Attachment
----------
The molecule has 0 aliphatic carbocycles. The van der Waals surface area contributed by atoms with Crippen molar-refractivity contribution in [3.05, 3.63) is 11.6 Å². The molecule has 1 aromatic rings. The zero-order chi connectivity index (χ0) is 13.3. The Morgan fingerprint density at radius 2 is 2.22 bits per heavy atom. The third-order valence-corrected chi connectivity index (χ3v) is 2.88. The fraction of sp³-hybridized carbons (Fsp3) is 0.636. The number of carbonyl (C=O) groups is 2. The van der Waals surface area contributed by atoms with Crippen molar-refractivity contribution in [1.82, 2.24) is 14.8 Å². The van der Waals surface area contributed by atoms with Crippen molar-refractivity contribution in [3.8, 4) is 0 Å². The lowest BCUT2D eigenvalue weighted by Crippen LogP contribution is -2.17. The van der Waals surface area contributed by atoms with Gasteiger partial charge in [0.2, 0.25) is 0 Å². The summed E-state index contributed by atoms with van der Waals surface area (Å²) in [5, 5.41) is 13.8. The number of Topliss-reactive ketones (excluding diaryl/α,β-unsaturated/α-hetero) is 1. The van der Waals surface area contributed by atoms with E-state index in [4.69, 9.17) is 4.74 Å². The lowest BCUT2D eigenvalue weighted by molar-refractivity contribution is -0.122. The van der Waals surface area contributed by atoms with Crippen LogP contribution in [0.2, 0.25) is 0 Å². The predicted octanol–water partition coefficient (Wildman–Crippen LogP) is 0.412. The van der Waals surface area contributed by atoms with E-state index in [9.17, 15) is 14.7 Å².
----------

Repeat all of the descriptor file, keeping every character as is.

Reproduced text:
The molecule has 0 aliphatic carbocycles. The van der Waals surface area contributed by atoms with Crippen molar-refractivity contribution in [3.05, 3.63) is 11.6 Å². The molecule has 1 aromatic rings. The zero-order chi connectivity index (χ0) is 13.3. The Morgan fingerprint density at radius 2 is 2.22 bits per heavy atom. The third-order valence-corrected chi connectivity index (χ3v) is 2.88. The fraction of sp³-hybridized carbons (Fsp3) is 0.636. The number of carbonyl (C=O) groups is 2. The van der Waals surface area contributed by atoms with Crippen molar-refractivity contribution in [1.82, 2.24) is 14.8 Å². The van der Waals surface area contributed by atoms with Crippen molar-refractivity contribution in [3.8, 4) is 0 Å². The lowest BCUT2D eigenvalue weighted by Crippen LogP contribution is -2.17. The van der Waals surface area contributed by atoms with Gasteiger partial charge in [0.2, 0.25) is 0 Å². The summed E-state index contributed by atoms with van der Waals surface area (Å²) in [5, 5.41) is 13.8. The number of Topliss-reactive ketones (excluding diaryl/α,β-unsaturated/α-hetero) is 1. The van der Waals surface area contributed by atoms with E-state index in [4.69, 9.17) is 4.74 Å². The lowest BCUT2D eigenvalue weighted by molar-refractivity contribution is -0.122. The van der Waals surface area contributed by atoms with Crippen LogP contribution in [0.2, 0.25) is 0 Å². The predicted octanol–water partition coefficient (Wildman–Crippen LogP) is 0.412. The van der Waals surface area contributed by atoms with E-state index in [9.17, 15) is 14.7 Å².